1
Medium avatar

on September 09, 2011
at 04:41 PM

I've been wrestling with this a little bit lately.

As a musician, songwriter and lyricist, I find that most of my creative outlet is driven by strong emotion. I've always been less cerebral and more heart-driven in my endeavors. I feel a bit flattened out lately, emotionally speaking, which of course negatively affects my creative impulses.

I definitely wouldn't trade my emotional state now for what it used to be. This way of life has really improved my clarity, focus, emotional stability and ability to be happy. But I think it has made me...less vibrant? Maybe vibrant is not the right word. Isolation, loneliness, anger, heartbreak and manic-depressive feelings can be powerfully evocative, and I always worked out my angst or happiness through lyrics. I just don't feel the impulse as strongly these days.

EDIT: I will say, Paleo set me on the right path emotionally and mentally. I'm also in a stable serious relationship for the first time in my life, and happier than I've ever been, so maybe that's it.

Medium avatar

(5639)

on September 09, 2011
at 04:48 PM

happy songs are kinda lame though...

3aea514b680d01bfd7573d74517946a7

(11996)

on September 09, 2011
at 05:00 PM

There's a lot to talk about in this post, Futureboy. I've wondered at the tendency for Western art to veer increasingly toward the dark, the angry, the alienated, starting around the time of the Romantics--or maybe even sooner--in both music and painting. The whole question of the "purpose" and "function" of art is complicated by this marked shift in Western art. Could this shift be due to a collective agro-industrial malaise, expressed by the artists who are, in a sense, a society's "voice"?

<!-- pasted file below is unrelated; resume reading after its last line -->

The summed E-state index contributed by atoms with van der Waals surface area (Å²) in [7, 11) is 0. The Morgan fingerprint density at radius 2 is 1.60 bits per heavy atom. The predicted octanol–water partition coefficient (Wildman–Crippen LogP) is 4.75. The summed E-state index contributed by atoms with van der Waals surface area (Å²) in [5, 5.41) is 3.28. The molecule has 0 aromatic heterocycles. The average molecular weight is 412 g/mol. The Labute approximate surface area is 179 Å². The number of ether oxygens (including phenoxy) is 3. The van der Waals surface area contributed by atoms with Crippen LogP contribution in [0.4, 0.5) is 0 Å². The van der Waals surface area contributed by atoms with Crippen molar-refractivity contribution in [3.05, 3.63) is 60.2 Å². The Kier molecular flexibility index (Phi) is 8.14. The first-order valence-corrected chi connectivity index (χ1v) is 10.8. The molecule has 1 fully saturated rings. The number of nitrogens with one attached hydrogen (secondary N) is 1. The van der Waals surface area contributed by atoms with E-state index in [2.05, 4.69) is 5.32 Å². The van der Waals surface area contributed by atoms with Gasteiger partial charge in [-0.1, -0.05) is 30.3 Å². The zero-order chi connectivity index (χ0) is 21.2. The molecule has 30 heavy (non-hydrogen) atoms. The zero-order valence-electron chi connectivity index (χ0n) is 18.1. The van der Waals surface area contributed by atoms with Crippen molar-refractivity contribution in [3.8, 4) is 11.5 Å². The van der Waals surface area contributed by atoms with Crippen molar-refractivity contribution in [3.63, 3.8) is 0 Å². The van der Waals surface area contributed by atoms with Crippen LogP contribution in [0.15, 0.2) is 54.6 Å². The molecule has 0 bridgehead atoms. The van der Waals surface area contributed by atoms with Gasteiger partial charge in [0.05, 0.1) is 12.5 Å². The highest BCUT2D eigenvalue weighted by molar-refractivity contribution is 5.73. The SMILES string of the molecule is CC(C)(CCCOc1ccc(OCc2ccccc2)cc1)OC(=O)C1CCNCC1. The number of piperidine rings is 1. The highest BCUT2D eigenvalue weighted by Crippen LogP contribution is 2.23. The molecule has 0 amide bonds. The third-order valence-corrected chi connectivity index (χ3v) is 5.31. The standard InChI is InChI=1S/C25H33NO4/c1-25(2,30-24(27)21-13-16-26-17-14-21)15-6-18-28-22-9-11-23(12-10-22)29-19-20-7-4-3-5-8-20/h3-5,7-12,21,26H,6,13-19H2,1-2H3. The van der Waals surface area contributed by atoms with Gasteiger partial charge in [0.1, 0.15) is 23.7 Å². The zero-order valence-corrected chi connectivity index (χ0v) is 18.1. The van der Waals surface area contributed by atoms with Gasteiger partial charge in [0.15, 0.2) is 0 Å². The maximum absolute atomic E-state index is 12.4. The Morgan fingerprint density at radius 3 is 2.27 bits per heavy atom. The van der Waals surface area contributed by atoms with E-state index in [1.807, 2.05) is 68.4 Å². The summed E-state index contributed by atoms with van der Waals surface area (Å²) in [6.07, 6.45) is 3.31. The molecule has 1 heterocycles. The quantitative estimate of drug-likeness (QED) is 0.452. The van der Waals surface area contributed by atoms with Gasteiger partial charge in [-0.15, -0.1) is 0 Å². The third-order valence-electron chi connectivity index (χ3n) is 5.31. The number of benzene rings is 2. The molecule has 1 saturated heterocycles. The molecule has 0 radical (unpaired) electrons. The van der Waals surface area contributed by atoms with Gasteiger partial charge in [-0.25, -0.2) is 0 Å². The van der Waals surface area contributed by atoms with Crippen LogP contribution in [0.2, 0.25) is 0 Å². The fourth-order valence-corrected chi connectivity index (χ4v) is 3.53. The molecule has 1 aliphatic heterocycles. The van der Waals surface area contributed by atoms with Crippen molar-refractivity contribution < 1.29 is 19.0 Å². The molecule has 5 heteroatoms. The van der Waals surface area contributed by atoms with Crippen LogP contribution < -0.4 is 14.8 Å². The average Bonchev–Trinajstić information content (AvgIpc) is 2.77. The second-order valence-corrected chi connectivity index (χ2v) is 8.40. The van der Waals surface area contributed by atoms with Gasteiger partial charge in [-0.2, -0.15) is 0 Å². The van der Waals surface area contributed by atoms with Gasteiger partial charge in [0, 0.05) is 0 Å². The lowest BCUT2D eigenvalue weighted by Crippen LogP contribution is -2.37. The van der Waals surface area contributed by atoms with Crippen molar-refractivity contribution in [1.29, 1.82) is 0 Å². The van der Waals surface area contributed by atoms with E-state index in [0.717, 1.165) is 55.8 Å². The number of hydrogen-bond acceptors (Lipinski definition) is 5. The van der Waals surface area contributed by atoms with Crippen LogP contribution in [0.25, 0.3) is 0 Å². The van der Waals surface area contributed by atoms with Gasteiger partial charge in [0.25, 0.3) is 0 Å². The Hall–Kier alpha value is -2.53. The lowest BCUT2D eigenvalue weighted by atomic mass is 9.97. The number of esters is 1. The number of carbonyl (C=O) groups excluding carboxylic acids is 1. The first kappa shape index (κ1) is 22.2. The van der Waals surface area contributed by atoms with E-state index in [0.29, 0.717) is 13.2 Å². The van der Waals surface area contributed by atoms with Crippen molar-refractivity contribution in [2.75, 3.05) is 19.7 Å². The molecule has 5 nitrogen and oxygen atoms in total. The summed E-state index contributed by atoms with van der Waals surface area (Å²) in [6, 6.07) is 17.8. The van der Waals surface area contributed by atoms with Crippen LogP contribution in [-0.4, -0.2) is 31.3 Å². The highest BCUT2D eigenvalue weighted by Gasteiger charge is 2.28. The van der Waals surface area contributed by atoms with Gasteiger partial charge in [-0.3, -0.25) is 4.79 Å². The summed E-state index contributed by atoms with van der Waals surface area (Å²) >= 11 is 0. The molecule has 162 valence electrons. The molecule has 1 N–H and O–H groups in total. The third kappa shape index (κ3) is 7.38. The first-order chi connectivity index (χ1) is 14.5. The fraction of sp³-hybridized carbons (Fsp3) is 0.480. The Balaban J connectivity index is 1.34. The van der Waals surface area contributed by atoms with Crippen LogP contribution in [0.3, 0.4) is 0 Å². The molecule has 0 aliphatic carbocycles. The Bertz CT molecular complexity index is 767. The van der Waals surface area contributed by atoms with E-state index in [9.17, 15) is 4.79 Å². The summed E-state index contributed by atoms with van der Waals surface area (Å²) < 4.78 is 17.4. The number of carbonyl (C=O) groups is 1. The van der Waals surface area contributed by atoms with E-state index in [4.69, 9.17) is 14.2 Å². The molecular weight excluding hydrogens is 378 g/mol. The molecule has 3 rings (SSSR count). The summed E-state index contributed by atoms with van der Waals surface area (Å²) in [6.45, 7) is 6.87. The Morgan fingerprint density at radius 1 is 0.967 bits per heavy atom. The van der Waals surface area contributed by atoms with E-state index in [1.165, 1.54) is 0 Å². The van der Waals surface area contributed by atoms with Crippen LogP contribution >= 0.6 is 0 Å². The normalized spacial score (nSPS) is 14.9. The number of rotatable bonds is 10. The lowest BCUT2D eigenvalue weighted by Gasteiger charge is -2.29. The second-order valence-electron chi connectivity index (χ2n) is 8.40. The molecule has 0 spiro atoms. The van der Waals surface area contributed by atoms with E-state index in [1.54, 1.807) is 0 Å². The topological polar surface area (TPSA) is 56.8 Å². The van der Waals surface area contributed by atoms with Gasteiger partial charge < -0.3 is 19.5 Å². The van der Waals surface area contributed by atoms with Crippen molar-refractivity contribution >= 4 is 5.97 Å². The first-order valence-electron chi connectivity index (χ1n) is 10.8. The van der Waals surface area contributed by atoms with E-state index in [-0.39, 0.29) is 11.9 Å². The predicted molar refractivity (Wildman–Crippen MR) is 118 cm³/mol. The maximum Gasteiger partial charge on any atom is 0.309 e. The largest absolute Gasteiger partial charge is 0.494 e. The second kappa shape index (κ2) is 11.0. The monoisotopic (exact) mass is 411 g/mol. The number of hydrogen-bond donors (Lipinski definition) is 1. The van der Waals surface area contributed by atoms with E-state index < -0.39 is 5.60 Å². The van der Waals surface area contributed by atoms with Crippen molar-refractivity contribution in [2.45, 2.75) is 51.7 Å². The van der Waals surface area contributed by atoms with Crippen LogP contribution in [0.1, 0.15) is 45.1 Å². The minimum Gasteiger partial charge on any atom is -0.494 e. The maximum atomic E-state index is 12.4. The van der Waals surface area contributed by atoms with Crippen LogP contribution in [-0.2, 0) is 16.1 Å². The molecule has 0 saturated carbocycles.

7e746be2f0e550a8cd7df881322ae705

(18701)

on September 09, 2011
at 04:43 PM

Write happy songs!

Medium avatar

(5639)

on September 09, 2011
at 05:09 PM

I'm with you Rose. Even before that period, though, there has always been a very dark element in human art. Just take Beowulf, for example, or any of the Shakespearian tragedies. Even the cave paintings at Lascaux, to me, seem to be trying to capture the beauty, but also the immense danger that these powerful beasts posed to early man, and the intense desire and allure of the hunt, the violence. I think there's always been a dark side to man and his art, and some people are just more attuned to it.

3aea514b680d01bfd7573d74517946a7

(11996)

on September 09, 2011
at 05:24 PM

Great points about both Lascaux and Beowulf. Yes, Beowulf in particular is very obviously dark and filled with regrets for past (sinful) ways of living (weregeld and so on). And although literary historians pay most of their attention to its temporal location on the cusp of Christianization, I wonder if considering the course of the development and expansion of *agriculture* might be another fruitful route of inquiry.

1
3aea514b680d01bfd7573d74517946a7

(11996)

on September 09, 2011
at 04:22 PM

Most definitely. I've been a painter and writer most of my adult life, but always in air quotes -- I've never had the drive, it seems, to make my creative pursuits my main source of income. But starting a couple years ago, I noticed that I had much more mental energy to devote to creative pursuits, and in fact, felt driven to find a serious outlet for the energy. I enrolled in tons of classes (from cartooning to stand-up comedy), with the conscious goal of finding something to put in the center of my creative life (painting and writing, for various reasons, were not the ticket).

I found that thing about a year ago (jewelry making, which really surprised the heck out of me), and am hard at work making it my next career.

I don't really know what's behind that new drive. I think part of the credit's due to the fact that I no longer devote so much energy to battling hunger -- I've mentioned elsewhere that it was as if a constantly barking dog in my head finally went to sleep. But part of it is also that making things feels like something I would naturally do more of in any setting -- some people are likelier to lead exploratory parties (that would be my husband, lol), some people to be better hunters or warriors, and I'm one of the ones that would sit around coming up with new ways to stitch fur and decorate ourselves. Or at least it's fun to imagine that.